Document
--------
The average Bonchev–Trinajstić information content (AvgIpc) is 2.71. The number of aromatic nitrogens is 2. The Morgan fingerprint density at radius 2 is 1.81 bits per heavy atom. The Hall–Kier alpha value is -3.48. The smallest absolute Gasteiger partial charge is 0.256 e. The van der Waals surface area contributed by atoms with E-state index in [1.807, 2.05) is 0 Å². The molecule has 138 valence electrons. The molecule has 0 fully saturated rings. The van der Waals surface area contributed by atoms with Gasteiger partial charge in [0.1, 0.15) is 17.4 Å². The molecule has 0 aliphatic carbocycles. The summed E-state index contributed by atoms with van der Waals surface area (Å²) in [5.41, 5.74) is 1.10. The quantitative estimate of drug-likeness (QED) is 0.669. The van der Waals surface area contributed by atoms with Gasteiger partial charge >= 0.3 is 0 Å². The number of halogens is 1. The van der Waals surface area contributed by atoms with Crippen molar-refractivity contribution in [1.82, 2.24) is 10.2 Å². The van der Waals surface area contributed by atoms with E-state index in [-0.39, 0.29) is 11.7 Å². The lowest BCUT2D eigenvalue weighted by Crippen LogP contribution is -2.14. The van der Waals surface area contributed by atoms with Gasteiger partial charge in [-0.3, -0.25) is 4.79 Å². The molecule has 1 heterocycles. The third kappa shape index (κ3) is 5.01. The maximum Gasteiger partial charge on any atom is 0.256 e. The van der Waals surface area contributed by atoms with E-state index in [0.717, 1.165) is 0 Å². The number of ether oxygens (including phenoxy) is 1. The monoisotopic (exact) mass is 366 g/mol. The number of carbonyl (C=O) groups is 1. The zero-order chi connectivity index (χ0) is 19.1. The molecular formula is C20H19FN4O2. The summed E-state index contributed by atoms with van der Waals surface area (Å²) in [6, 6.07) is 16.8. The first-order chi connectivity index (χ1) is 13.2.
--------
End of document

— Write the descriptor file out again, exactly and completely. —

The average Bonchev–Trinajstić information content (AvgIpc) is 2.71. The number of aromatic nitrogens is 2. The Morgan fingerprint density at radius 2 is 1.81 bits per heavy atom. The Hall–Kier alpha value is -3.48. The smallest absolute Gasteiger partial charge is 0.256 e. The van der Waals surface area contributed by atoms with E-state index in [1.807, 2.05) is 0 Å². The molecule has 138 valence electrons. The molecule has 0 fully saturated rings. The van der Waals surface area contributed by atoms with Gasteiger partial charge in [0.1, 0.15) is 17.4 Å². The molecule has 0 aliphatic carbocycles. The summed E-state index contributed by atoms with van der Waals surface area (Å²) in [5.41, 5.74) is 1.10. The quantitative estimate of drug-likeness (QED) is 0.669. The van der Waals surface area contributed by atoms with Gasteiger partial charge >= 0.3 is 0 Å². The number of halogens is 1. The van der Waals surface area contributed by atoms with Crippen molar-refractivity contribution in [1.82, 2.24) is 10.2 Å². The van der Waals surface area contributed by atoms with E-state index in [-0.39, 0.29) is 11.7 Å². The lowest BCUT2D eigenvalue weighted by Crippen LogP contribution is -2.14. The van der Waals surface area contributed by atoms with Gasteiger partial charge in [-0.3, -0.25) is 4.79 Å². The molecule has 1 heterocycles. The third kappa shape index (κ3) is 5.01. The maximum Gasteiger partial charge on any atom is 0.256 e. The van der Waals surface area contributed by atoms with E-state index in [0.717, 1.165) is 0 Å². The number of ether oxygens (including phenoxy) is 1. The monoisotopic (exact) mass is 366 g/mol. The number of carbonyl (C=O) groups is 1. The zero-order chi connectivity index (χ0) is 19.1. The molecular formula is C20H19FN4O2. The summed E-state index contributed by atoms with van der Waals surface area (Å²) in [6, 6.07) is 16.8. The first-order chi connectivity index (χ1) is 13.2.